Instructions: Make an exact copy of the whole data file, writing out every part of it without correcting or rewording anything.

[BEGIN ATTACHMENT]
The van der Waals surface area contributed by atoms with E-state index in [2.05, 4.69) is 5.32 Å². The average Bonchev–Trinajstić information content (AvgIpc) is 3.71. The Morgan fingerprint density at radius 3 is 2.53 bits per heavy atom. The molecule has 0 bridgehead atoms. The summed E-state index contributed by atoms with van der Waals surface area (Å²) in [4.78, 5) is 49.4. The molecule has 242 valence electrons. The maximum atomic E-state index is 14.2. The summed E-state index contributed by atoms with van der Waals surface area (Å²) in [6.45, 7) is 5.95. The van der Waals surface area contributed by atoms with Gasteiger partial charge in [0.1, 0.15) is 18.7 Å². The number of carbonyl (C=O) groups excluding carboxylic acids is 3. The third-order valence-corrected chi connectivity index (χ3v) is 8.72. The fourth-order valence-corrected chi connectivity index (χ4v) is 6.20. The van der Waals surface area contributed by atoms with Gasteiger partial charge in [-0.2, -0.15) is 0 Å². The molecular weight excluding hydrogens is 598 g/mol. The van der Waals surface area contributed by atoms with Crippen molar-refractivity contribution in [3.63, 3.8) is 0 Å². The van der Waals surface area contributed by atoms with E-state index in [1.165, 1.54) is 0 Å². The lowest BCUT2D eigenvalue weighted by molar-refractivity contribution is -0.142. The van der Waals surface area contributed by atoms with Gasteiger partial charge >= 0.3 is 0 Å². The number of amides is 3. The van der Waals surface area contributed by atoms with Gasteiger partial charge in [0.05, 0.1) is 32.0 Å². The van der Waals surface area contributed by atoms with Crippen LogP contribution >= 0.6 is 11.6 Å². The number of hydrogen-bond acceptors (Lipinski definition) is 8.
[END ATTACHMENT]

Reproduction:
The van der Waals surface area contributed by atoms with E-state index in [2.05, 4.69) is 5.32 Å². The average Bonchev–Trinajstić information content (AvgIpc) is 3.71. The Morgan fingerprint density at radius 3 is 2.53 bits per heavy atom. The molecule has 0 bridgehead atoms. The summed E-state index contributed by atoms with van der Waals surface area (Å²) in [4.78, 5) is 49.4. The molecule has 242 valence electrons. The maximum atomic E-state index is 14.2. The summed E-state index contributed by atoms with van der Waals surface area (Å²) in [6.45, 7) is 5.95. The van der Waals surface area contributed by atoms with Gasteiger partial charge in [0.1, 0.15) is 18.7 Å². The number of carbonyl (C=O) groups excluding carboxylic acids is 3. The third-order valence-corrected chi connectivity index (χ3v) is 8.72. The fourth-order valence-corrected chi connectivity index (χ4v) is 6.20. The van der Waals surface area contributed by atoms with Gasteiger partial charge in [-0.2, -0.15) is 0 Å². The molecular weight excluding hydrogens is 598 g/mol. The van der Waals surface area contributed by atoms with Crippen molar-refractivity contribution in [3.63, 3.8) is 0 Å². The van der Waals surface area contributed by atoms with E-state index in [1.165, 1.54) is 0 Å². The lowest BCUT2D eigenvalue weighted by molar-refractivity contribution is -0.142. The van der Waals surface area contributed by atoms with Gasteiger partial charge >= 0.3 is 0 Å². The number of amides is 3. The van der Waals surface area contributed by atoms with Gasteiger partial charge in [0.05, 0.1) is 32.0 Å². The van der Waals surface area contributed by atoms with Crippen LogP contribution >= 0.6 is 11.6 Å². The number of hydrogen-bond acceptors (Lipinski definition) is 8.